Inventory Control

July 1, 2006

Bar codes and wireless technologies help Gundersen Lutheran Health System manage its supply chain.

From trays filled with surgical instruments in the OR to rolls of gauze bandages in the ER, mission-critical supplies must be available when needed. But unless a hospital has a reliable materials management system in place, tray loading errors and inventory shortages are bound to occur.

Bar codes and wireless technologies help Gundersen Lutheran Health System manage its supply chain.

From trays filled with surgical instruments in the OR to rolls of gauze bandages in the ER, mission-critical supplies must be available when needed. But unless a hospital has a reliable materials management system in place, tray loading errors and inventory shortages are bound to occur.

To reduce errors and shortages, Gundersen Lutheran Health System in LaCrosse, Wis., invested in modular software solutions from St. Paul, Minn.-based Lawson Software. Jan Jarvinen, director of materials management at Gundersen Lutheran, says the first module rolled out was the Surgical Instrument Management (SIM) application, followed by Lawson’s Par and Cycle Counting system. Interestingly, the SIM product actually was purchased in 2003 from another vendor, which was subsequently acquired by Lawson, he says. “Lawson kept the name of the software and added enterprise features.”

Gundersen Lutheran already had established a working relationship with Lawson, having installed its General Ledger, Human Capital Management and Materials Asset Management systems, so adding other software solutions was no problem.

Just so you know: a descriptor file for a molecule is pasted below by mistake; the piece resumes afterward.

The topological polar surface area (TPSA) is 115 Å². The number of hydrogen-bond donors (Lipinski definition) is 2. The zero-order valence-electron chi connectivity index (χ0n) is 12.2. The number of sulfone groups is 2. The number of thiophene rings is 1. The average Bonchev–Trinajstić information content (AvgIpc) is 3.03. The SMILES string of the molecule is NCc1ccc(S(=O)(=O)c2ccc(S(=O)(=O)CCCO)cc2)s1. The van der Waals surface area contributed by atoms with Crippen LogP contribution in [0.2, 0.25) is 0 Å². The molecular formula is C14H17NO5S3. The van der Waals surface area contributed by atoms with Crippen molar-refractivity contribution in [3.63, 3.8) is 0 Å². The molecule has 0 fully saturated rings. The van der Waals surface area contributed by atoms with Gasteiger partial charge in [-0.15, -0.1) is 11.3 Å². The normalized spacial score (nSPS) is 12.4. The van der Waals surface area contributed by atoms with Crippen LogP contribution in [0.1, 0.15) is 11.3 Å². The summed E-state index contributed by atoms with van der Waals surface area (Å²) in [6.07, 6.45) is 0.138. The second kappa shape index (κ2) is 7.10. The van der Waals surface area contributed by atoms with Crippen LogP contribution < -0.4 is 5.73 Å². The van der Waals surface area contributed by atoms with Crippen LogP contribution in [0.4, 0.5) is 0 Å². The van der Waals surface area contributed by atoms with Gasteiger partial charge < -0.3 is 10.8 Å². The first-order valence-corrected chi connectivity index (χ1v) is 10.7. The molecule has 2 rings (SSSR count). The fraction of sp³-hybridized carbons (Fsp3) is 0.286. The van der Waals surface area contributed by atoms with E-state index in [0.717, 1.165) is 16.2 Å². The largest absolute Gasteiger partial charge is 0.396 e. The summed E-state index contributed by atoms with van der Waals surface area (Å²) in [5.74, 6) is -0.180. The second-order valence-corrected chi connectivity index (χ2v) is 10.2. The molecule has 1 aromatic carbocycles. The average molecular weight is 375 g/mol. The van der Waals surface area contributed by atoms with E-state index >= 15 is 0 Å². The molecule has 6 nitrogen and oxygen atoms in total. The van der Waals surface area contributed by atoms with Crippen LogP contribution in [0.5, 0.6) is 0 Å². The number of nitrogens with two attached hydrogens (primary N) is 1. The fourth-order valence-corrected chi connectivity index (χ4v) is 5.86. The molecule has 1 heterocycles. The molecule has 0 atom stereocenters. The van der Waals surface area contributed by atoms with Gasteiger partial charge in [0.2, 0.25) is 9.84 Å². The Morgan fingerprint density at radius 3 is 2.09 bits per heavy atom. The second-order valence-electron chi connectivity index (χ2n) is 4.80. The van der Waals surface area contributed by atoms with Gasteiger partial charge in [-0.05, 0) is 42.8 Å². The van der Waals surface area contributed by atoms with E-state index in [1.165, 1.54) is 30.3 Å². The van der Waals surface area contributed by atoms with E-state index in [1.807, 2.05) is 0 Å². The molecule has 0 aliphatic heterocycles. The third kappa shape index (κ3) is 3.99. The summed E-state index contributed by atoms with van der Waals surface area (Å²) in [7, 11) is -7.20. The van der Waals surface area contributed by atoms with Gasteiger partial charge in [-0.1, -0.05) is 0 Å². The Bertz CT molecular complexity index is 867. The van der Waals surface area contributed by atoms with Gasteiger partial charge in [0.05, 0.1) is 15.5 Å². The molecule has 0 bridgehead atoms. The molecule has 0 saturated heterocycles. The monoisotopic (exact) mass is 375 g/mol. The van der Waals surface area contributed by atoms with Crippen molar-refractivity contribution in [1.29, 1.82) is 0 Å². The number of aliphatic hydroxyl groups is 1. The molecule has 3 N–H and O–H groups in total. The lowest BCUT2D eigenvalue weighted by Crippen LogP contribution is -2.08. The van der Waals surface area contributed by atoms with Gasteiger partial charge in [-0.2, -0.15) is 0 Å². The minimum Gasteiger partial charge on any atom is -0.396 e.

Tray-tracking Challenge
One of the largest group medical practices in the country, Gundersen Lutheran operates a 325-bed teaching hospital as well as community clinics and pharmacies serving western Wisconsin, northeastern Iowa and southeastern Minnesota. But with an increase in demand for surgeries and with the threat of rising costs, greater efficiencies had to be achieved, especially in surgical instrument management.

Jarvinen admits that the old method of assembling and tracking trays was antiquated. “The system was a manual catalog system,” he says, adding that the number of catalogs required for the 760 to 790 instrument-filled trays took up all of an 8-foot-long shelf.

Because the type and number of surgical instruments can vary widely from tray to tray, with the average running between 59,000 and 73,000 per week, the sterile processing department staff relied on paper records filed in these three-ring binder catalogs. Changes made to any tray were recorded manually. Since surgeons use instruments in a specific order, the placement of these instruments in each tray has to reflect that order. To ensure the proper order, photographs also were included in these binders. Otherwise, “the techs would never be able to memorize them all,” Jarvinen says.

However, missing or wrong instruments in trays often resulted in time-consuming searches that the organization estimated cost about $40 per minute in surgery delays.

At first, the staff of 34 techs exhibited some resistance to a computerized system. “Change is hard,” Jarvinen says. “They had computer phobia. We started with a one-month pilot program, and once the pilot was done, we jumped right into it.” The hospitalwide roll out was completed in early 2004.

Results to Brag About